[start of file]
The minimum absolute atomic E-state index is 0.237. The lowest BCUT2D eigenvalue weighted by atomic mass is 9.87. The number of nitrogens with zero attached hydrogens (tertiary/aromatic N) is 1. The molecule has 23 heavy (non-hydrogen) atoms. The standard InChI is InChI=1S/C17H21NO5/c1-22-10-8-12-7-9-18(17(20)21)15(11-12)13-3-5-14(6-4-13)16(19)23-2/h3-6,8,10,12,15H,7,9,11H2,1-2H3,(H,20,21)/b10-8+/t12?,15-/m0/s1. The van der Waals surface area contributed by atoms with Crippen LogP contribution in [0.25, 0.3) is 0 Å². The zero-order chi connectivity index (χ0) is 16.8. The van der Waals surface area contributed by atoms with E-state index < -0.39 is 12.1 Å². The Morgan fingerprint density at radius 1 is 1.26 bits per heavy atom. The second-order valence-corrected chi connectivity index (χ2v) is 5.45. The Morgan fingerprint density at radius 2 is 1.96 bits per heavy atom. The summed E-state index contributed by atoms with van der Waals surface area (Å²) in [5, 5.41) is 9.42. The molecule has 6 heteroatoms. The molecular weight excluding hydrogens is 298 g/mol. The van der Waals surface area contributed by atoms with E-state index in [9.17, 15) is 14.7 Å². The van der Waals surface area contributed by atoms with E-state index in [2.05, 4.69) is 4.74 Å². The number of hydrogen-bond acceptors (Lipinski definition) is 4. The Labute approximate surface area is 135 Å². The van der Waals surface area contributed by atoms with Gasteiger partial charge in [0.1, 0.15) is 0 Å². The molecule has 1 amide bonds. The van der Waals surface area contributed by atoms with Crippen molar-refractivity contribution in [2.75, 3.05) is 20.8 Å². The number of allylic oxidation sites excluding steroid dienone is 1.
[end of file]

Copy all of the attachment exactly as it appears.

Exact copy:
The minimum absolute atomic E-state index is 0.237. The lowest BCUT2D eigenvalue weighted by atomic mass is 9.87. The number of nitrogens with zero attached hydrogens (tertiary/aromatic N) is 1. The molecule has 23 heavy (non-hydrogen) atoms. The standard InChI is InChI=1S/C17H21NO5/c1-22-10-8-12-7-9-18(17(20)21)15(11-12)13-3-5-14(6-4-13)16(19)23-2/h3-6,8,10,12,15H,7,9,11H2,1-2H3,(H,20,21)/b10-8+/t12?,15-/m0/s1. The van der Waals surface area contributed by atoms with Crippen LogP contribution in [0.25, 0.3) is 0 Å². The zero-order chi connectivity index (χ0) is 16.8. The van der Waals surface area contributed by atoms with E-state index < -0.39 is 12.1 Å². The Morgan fingerprint density at radius 1 is 1.26 bits per heavy atom. The second-order valence-corrected chi connectivity index (χ2v) is 5.45. The Morgan fingerprint density at radius 2 is 1.96 bits per heavy atom. The summed E-state index contributed by atoms with van der Waals surface area (Å²) in [5, 5.41) is 9.42. The molecule has 6 heteroatoms. The molecular weight excluding hydrogens is 298 g/mol. The van der Waals surface area contributed by atoms with E-state index in [9.17, 15) is 14.7 Å². The van der Waals surface area contributed by atoms with E-state index in [2.05, 4.69) is 4.74 Å². The number of hydrogen-bond acceptors (Lipinski definition) is 4. The Labute approximate surface area is 135 Å². The van der Waals surface area contributed by atoms with Gasteiger partial charge in [0.1, 0.15) is 0 Å². The molecule has 1 amide bonds. The van der Waals surface area contributed by atoms with Crippen molar-refractivity contribution in [2.75, 3.05) is 20.8 Å². The number of allylic oxidation sites excluding steroid dienone is 1.